Brian Ashton: More common sense, less letter of the law from refs

Tackling The Issues

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The Independent Online

Most of the attention of rugby followers in recent days has been on Stuart Lancaster's initial selection decisions as interim England coach ahead of the Six Nations Championship and on the build-up to the decisive rounds of Heineken Cup pool games, the first batch of which take place this weekend. Both competitions are noted for the ferocity they generate, and it is a truism that in this kind of environment the mentally strong prevail.

In this connection, I find it interesting that the people who need to be as strong as anyone in the mind department – those charged with ensuring things run as smoothly as a dynamically chaotic game like rugby allows – rarely merit a mention when the big events are being previewed. Yet their decisions, the most significant of which inevitably decide the outcome, will be picked over and dissected, in real time and slow-motion replays, by studio analysts and armchair critics. In addition, they might well suffer abuse (mild in comparison to football, but abuse all the same) from the paying public, before being collared for less-than-polite talks with losing coaches keen to deflect attention from the poor performance of their teams. They will also find themselves castigated in the media if one of their law interpretations is deemed to be wrong.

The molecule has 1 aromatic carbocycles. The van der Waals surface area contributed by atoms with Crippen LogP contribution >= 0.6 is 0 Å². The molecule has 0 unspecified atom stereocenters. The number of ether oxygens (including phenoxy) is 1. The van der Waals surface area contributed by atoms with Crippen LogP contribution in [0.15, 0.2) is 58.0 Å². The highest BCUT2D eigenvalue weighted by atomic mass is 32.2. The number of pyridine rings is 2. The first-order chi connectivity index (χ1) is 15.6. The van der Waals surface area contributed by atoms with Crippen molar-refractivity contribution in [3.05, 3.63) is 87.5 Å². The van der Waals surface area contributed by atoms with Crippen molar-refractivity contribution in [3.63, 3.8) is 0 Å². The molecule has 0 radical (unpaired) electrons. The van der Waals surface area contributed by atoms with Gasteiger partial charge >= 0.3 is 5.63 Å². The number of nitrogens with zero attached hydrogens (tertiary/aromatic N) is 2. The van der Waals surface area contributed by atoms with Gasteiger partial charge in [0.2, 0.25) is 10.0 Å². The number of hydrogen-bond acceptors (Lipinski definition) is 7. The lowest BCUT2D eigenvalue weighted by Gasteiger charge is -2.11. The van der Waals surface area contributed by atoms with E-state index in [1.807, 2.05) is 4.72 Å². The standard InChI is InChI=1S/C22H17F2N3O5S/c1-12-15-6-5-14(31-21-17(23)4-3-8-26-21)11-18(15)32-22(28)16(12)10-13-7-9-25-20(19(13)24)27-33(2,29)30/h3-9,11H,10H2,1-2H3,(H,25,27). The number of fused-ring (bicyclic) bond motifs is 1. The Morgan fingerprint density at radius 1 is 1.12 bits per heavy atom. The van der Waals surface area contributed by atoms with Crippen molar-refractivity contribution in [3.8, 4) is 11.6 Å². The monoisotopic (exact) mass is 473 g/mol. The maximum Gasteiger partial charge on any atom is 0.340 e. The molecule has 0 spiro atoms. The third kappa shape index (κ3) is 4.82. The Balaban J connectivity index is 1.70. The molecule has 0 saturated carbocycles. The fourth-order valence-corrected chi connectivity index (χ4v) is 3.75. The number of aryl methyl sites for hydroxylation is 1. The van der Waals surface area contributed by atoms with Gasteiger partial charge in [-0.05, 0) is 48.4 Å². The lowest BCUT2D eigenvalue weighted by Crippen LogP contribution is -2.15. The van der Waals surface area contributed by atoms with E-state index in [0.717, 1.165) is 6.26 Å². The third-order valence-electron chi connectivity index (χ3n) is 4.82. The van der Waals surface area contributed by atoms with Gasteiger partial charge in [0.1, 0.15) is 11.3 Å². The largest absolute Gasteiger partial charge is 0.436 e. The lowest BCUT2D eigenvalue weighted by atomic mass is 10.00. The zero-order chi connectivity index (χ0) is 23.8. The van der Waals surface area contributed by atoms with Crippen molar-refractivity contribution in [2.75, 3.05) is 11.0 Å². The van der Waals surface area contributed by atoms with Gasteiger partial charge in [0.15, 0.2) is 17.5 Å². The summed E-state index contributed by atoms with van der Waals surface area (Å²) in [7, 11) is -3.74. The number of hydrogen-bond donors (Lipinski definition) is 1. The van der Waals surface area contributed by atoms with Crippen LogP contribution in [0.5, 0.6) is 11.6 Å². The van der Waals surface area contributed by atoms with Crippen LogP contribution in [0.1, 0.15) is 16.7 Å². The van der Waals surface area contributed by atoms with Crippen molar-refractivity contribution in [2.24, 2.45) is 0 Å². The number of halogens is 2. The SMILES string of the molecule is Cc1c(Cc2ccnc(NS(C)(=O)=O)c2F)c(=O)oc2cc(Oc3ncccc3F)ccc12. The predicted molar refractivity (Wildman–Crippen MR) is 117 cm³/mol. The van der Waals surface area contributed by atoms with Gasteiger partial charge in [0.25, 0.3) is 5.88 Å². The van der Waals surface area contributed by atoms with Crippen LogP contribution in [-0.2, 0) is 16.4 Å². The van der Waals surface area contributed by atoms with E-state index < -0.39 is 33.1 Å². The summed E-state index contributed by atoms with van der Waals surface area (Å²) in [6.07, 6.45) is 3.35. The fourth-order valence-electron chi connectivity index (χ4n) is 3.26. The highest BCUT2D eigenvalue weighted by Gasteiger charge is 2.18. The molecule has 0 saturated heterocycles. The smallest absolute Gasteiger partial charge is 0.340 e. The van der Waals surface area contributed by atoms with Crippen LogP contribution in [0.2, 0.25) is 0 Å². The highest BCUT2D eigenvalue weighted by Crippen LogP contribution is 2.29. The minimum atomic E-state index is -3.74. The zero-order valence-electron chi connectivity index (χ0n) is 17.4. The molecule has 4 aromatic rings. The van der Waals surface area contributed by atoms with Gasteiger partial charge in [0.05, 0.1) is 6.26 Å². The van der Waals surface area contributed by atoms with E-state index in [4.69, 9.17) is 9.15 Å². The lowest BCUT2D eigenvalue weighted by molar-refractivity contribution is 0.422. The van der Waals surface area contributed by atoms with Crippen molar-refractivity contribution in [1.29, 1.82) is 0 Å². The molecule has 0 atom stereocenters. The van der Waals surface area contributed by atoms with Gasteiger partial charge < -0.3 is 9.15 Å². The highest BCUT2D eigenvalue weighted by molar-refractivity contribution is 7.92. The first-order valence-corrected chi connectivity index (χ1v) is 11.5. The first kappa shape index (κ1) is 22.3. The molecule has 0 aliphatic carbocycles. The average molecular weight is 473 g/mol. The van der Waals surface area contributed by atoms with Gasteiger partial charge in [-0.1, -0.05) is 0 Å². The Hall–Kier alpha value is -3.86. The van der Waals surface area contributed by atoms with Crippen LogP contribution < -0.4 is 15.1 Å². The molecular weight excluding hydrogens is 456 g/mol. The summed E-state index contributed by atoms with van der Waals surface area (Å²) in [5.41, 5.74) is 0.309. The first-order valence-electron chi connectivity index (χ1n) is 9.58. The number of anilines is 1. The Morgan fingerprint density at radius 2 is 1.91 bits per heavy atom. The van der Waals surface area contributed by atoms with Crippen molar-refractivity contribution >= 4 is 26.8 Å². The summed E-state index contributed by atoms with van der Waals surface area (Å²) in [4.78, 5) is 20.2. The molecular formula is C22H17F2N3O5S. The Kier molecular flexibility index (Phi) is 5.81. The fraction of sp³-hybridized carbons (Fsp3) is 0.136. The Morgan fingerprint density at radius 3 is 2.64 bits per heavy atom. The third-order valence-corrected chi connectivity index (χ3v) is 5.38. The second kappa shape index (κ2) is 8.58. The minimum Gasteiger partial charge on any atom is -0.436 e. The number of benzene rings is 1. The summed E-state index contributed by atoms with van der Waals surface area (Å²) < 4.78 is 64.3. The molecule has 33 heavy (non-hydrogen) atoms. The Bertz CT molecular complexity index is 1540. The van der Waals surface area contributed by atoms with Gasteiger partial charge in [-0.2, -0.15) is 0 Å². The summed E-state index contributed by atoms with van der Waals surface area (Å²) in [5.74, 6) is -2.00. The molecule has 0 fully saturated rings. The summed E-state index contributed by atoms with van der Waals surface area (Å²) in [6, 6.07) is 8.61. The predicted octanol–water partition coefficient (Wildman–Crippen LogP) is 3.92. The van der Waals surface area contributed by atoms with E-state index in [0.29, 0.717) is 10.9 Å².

I am, of course, talking about the men in the middle, armed with nothing more than a cheap whistle and the tacit support of the game's authorities. Referees must make split-second calls, often relating to incidents conducted at high speed in heavily congested areas of the field, in situations where even the best players find it easy to mess up. While players face fewer repercussions – it is not unusual for one to make a serious mistake and still walk away as man of the match – officials always suffer for their mistakes in terms of the reaction of the press and public.

Given the nature of the laws, many of which are open to interpretation, it surprises me that any mere human being should attempt to test himself to this degree on a weekly basis. As this is one area of rugby in which I have never come close to having the courage to fail, I for one value and appreciate the efforts of those who perform this most taxing of roles.

However, I do worry at times that some interpretations popular among present-day referees are too based on the letter of the law, rather than on a common-sense approach that might encourage players to take more responsibility in accepting the consequences of their actions. Last weekend, I had an interesting few minutes of half-time reflection in the company of a menacing, Damocles-like figure who was watching the same game (he turned out to be the referee's assessor) and was pleased to discover that we shared some views.